After years of building and fixing computers for other people, here's my second computer ever. My last complete build was in 2003 when I was 12, and I switched to laptops in 2008, so I haven't been in the scene for a while! Given that I've doubled my age (and multiplied my uses for a computer since then), I decided to splurge. I work with lots of data that's meant to be private, love to play video games, and am a freelance graphic designer. So, with this computer I'm trying to hit a sweet spot in the middle between being ready for future parts and being able to have great performance now. I also set four main goals for myself with this build: To have extremely quiet operation, to boot in less than 5 seconds (I've never owned an SSD), to be Oculus Rift/HTC Vive compatible, and for a lot of the parts to be quality parts that will last me 5-7 years - all with the trade-offs being size, power consumption and price.
For future updates, some of the things I want to do are a little bit more extreme: I might be putting in a custom water loop to sort the mess of cables I can't improve right now. Someone in Qatar has clearly already measured everything out for me and I also want to figure out how to switch out the red LEDs running through the outside of the case with NZXT HUE+ custom lighting, but I can't immediately find a way to pop out the casing for the LEDs so that'll have to wait.
I know the cabling is not the greatest, and I'm planning on some 8-pin extensions to loosen up some of the tension around the 24-pin connector, but honestly the parts I picked come with a lot of cables (water coolers, lots of usb connectors on the case, two different corsair link pieces of hardware) and I maybe should have considered that when I was buying everything. But the case is closed and the cooling potential is great so I don't mind for now!
All of the prices are shipping and tax inclusive. I started out with a budget of $3500, but I'm guessing by the time I'll be done with the build it'll be more like $6500. The feature creep was real with this one!
Excited to see what everyone thinks!
Without further ado, here's are the parts reviews;
I picked the i7-6700K for my build because I wanted something that will last generations. My next processor will be during Intel's Cannonlake generation or later to make use of its AVX-512 compatibility - a huge bonus for data analysis. As such I wanted to get something that I can overclock so it can last me at least a die shrink/generation or two of processors without giving up processing ability in the interim. So far it runs flawlessly, and all my data analysis is a snap (even for loops in R)!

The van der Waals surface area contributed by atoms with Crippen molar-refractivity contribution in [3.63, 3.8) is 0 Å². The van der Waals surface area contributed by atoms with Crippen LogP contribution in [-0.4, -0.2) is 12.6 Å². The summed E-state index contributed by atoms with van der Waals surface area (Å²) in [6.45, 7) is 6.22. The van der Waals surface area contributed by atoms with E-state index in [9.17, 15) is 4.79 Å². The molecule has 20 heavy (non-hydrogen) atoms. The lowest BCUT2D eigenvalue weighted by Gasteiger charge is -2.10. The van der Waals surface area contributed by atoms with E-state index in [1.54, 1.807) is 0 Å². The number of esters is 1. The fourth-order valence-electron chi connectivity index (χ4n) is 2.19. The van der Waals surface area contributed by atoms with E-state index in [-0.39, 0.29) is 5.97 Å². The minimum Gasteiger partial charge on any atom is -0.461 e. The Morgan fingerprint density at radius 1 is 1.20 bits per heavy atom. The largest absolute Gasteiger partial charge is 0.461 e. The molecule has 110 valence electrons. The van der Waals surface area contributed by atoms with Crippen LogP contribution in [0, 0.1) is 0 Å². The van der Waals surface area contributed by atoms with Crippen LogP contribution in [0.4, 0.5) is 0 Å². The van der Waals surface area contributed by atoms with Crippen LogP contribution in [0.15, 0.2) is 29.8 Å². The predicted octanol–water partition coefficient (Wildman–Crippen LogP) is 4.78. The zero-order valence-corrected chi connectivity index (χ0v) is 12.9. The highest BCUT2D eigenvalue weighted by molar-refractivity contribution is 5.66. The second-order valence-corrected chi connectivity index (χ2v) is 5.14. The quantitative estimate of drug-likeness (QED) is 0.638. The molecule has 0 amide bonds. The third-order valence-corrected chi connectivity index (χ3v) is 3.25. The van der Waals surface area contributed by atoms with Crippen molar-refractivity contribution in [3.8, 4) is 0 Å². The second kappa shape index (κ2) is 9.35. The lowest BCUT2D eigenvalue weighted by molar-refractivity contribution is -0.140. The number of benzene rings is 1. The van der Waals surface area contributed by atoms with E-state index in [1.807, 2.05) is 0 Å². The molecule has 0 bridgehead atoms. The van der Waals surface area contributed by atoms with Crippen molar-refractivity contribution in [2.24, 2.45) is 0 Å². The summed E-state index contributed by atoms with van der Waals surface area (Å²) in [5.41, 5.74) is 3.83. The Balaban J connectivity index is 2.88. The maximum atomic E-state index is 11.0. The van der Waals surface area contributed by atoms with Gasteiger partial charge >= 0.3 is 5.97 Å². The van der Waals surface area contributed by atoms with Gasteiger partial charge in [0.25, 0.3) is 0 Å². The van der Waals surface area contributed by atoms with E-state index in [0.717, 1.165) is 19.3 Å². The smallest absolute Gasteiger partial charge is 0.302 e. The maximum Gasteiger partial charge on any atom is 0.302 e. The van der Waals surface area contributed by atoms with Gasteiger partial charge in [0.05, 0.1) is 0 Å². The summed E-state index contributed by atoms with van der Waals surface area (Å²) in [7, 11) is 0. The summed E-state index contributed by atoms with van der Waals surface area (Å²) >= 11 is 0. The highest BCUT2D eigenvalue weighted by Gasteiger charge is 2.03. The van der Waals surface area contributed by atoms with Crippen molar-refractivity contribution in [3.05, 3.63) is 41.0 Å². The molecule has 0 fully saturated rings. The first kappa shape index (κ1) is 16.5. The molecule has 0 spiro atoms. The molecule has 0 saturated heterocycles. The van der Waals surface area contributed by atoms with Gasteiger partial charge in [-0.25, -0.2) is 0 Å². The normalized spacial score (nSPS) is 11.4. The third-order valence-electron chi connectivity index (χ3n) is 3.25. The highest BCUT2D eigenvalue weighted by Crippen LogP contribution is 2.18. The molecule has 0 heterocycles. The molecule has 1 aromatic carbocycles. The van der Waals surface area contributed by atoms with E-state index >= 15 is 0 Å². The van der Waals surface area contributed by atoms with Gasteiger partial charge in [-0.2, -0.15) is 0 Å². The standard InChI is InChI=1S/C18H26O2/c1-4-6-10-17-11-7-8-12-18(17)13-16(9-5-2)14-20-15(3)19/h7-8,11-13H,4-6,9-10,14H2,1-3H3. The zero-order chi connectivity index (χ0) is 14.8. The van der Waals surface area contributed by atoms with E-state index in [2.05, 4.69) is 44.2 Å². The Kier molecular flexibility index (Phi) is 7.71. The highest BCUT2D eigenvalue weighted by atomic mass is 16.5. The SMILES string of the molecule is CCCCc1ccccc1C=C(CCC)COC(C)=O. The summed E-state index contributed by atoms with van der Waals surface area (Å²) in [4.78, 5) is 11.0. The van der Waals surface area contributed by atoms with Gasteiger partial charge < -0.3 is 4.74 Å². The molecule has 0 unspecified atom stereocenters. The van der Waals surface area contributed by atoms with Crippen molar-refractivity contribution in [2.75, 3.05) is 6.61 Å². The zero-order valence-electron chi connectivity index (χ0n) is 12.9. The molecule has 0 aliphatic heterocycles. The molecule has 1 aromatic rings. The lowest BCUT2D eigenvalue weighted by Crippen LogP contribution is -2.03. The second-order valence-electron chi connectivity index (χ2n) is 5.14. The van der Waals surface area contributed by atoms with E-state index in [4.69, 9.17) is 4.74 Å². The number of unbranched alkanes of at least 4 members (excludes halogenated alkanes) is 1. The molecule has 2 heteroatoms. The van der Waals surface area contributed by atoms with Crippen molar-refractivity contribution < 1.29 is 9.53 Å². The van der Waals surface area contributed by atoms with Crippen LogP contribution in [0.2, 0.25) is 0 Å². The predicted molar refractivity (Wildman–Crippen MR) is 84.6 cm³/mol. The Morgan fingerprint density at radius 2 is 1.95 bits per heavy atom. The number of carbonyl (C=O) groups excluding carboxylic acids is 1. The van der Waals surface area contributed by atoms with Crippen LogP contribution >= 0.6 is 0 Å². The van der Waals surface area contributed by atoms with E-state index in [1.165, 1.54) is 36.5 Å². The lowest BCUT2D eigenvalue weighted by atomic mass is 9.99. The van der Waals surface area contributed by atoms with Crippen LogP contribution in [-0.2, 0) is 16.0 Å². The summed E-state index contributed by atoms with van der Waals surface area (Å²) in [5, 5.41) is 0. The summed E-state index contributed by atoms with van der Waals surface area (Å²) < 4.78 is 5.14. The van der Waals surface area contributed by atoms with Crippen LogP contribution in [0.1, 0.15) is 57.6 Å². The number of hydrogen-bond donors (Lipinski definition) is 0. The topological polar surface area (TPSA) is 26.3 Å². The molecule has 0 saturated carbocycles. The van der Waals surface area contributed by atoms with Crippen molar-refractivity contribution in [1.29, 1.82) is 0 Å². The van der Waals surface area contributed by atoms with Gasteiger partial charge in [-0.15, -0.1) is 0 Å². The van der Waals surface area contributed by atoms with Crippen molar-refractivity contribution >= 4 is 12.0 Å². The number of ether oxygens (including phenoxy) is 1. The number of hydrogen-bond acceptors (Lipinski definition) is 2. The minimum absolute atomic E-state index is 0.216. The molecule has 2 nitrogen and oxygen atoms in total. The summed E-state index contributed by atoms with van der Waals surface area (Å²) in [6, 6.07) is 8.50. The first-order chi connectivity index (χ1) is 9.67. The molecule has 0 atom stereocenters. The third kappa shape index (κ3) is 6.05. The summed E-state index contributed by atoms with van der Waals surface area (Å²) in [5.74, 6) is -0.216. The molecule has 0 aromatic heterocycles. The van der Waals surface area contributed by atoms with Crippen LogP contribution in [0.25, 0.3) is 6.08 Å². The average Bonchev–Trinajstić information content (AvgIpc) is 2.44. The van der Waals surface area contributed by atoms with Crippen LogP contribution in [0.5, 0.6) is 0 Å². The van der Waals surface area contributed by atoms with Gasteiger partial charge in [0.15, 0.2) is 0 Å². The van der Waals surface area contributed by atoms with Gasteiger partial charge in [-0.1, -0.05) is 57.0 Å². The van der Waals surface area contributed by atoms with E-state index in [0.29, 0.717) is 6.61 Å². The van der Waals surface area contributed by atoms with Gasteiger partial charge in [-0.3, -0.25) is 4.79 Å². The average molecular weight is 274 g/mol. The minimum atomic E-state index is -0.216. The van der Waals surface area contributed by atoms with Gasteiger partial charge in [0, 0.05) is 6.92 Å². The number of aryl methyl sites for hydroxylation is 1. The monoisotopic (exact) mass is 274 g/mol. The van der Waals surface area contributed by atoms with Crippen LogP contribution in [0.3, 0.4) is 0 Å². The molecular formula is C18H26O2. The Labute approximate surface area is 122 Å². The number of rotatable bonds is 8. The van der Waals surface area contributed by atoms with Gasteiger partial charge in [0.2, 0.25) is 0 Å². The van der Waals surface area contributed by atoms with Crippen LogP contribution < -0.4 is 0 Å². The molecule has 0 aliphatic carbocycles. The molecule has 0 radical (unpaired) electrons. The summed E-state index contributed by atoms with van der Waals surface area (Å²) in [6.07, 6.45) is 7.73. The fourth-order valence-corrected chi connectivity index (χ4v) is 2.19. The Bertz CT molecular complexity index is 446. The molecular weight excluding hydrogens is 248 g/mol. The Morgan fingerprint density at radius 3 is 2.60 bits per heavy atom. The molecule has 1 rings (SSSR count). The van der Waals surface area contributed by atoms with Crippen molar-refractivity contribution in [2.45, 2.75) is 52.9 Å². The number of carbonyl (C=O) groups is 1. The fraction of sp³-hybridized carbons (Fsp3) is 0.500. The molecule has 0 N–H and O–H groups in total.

This is one place I absolutely needed to pick properly so that all my craziness in picking other parts can come together. I needed a 2280 m.2 slot that runs in SATA mode for my SSD, I needed a minimum four midboard USB3 ports for my case (which I'll in turn need for the VR headset I'm buying at the end of the year), I needed at least 6 SATA 3 6Gb/s ports so I can populate all of the case's hard drive bays, and I needed a good UEFI implementation for my quickboot. On top of all of this, I wanted a ridiculously long warranty so I can carry the motherboard forward for a few side-builds in the future. I didn't opt for the Shield from the Sabertooth Z170 Mark 1 simply because I personally think it's superfluous. This motherboard is a monster, I wasn't building carefully at all with it and was pushing and tugging on parts all over the place and it never gave way. That TUF moniker is really well earned in this case, and both the design and OLED lights are fantastic!
I stuck to the basics when it came to RAM for my build. Since my motherboard hits its memory bandwidth limit at 2400MHz, I went for the cheapest option I found and I limited my purchase two sticks to give me the option to expand if I start working with larger files later. None of the RAM kits currently available in 2x16GB configurations hit my previous CAS/size requirements, so I stuck with 2x8GB for now. Oddly, UEFI/BIOS recognize this RAM's bandwidth at 2133MHz, and the decorative sticker that came on the RAM is pretty low quality stuff.